Young Parrot Traits

by Heather
(South Florida)

I received a Red Headed Mexican Parrot for my birthday this past June. We were told that he was 8 weeks old, which would now make him approximately 4 months old. He doesn't like fresh fruit or vegetables. Is this common because of his age?

I have been unable to find any resources that address young parrot traits. Also he is a growler, I was told that this is common among this breed. I have had older birds previously, African Grey, Blue and Gold Macaw and an Eclectics but never one this young. Any suggestions would be greatly appreciated.
Thank you!

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Aug 25, 2009
Red Head
by: Linda

We have two Red-Lored Amazons which are the same size and temperment as your Red Head. Eli and Stella only like certain fruit and veggies. They will eat banana, red peppers on occasion, garden fresh green beans and baked sweet potato. Fruit and veggies are not supposed to be more than 10% of bird's diet and should only be offered a few times a week. More than likely when he was being weaned, they did not offer him a variety of fresh foods. If they had a lot of birds, the fresh food goes bad and has to be removed in an hour or two at the most, so it is too much trouble for a breeder with too many birds.

Also, he needs to be eating an organic pelleted diet like Harrison's which Tracie carries out here. She also carries their Birdy Bread Mix which I guarantee you he will love, and be sure to buy the Sunshine Factor organic Red Palm Oil to go in it. Use fresh egg whites and not the whole egg it calls for. It will help with converting bird from seeds to pellets unless he already is eating pellets. It is very good for special treats, bakes up quickly, freezes well. We give our birds some every other day, and they get very excited when it's Birdy Bread Day! The mix is reasonably priced as are the pellets. You did not state what else he eats, so if only seeds, you must change him over to the pellets. Birds who only eat seeds their whole lives develop problems with fat deposits, kidney and liver problems and die way before their time.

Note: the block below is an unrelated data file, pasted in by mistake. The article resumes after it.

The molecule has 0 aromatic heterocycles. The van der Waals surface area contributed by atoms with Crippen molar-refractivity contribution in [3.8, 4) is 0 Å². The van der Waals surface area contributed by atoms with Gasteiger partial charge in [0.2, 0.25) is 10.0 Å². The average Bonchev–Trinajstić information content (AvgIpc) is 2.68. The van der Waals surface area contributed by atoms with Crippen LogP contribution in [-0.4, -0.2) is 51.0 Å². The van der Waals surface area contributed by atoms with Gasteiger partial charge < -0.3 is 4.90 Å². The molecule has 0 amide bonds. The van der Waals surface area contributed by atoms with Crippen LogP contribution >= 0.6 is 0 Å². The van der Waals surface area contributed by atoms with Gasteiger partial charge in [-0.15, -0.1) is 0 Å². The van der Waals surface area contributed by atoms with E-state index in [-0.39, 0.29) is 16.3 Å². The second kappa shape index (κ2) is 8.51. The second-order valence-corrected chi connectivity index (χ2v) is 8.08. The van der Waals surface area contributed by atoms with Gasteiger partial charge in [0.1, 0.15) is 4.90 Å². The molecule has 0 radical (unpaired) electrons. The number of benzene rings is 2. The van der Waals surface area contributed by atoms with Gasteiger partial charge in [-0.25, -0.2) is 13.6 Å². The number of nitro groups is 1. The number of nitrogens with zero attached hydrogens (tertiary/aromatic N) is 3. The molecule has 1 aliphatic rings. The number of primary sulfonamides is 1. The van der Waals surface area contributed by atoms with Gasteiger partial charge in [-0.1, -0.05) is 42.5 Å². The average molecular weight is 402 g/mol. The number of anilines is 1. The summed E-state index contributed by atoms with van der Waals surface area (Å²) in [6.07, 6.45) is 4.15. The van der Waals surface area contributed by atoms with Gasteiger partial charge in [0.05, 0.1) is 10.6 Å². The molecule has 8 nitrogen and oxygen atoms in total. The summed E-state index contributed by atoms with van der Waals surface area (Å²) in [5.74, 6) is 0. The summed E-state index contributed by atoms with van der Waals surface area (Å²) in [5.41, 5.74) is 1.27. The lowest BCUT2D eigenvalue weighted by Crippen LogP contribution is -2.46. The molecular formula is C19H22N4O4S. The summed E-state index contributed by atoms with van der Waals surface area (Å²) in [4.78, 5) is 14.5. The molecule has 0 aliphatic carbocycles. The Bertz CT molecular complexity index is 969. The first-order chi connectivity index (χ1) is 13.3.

It does take time to do the changeover, so you'll need to keep offering him a small layer of seed in the bottom of dish and pellets on top. The birdy bread mix will help in this process, and put it on top of the pellets. Mix is made using the Harrisons recipe with a few more ingredients added for taste and dietary enhancement. They have 3 different kinds, so we bake up one kind one time and another the next time. It lasts a long time with our two birds, so will also last long with your one.No vitamin/mineral supplements are needed when they are on this diet.

As he begins to eat more of the pellets and bread, you can start reducing the amount of seeds in the bottom of dish until he is off them for good. One thing you can do with leftover seeds when he is weaned off them, is to sprout them. This is the way to get fresh food into him, and most birds take to the sprouts right away. You'll need to do a search of sprouting seeds--it's easy though each batch has to be fed at once, so don't do a whole lot at a time. It is a perfect form of protein without the fat.


Dr B's Switching Birds to Pellets article.

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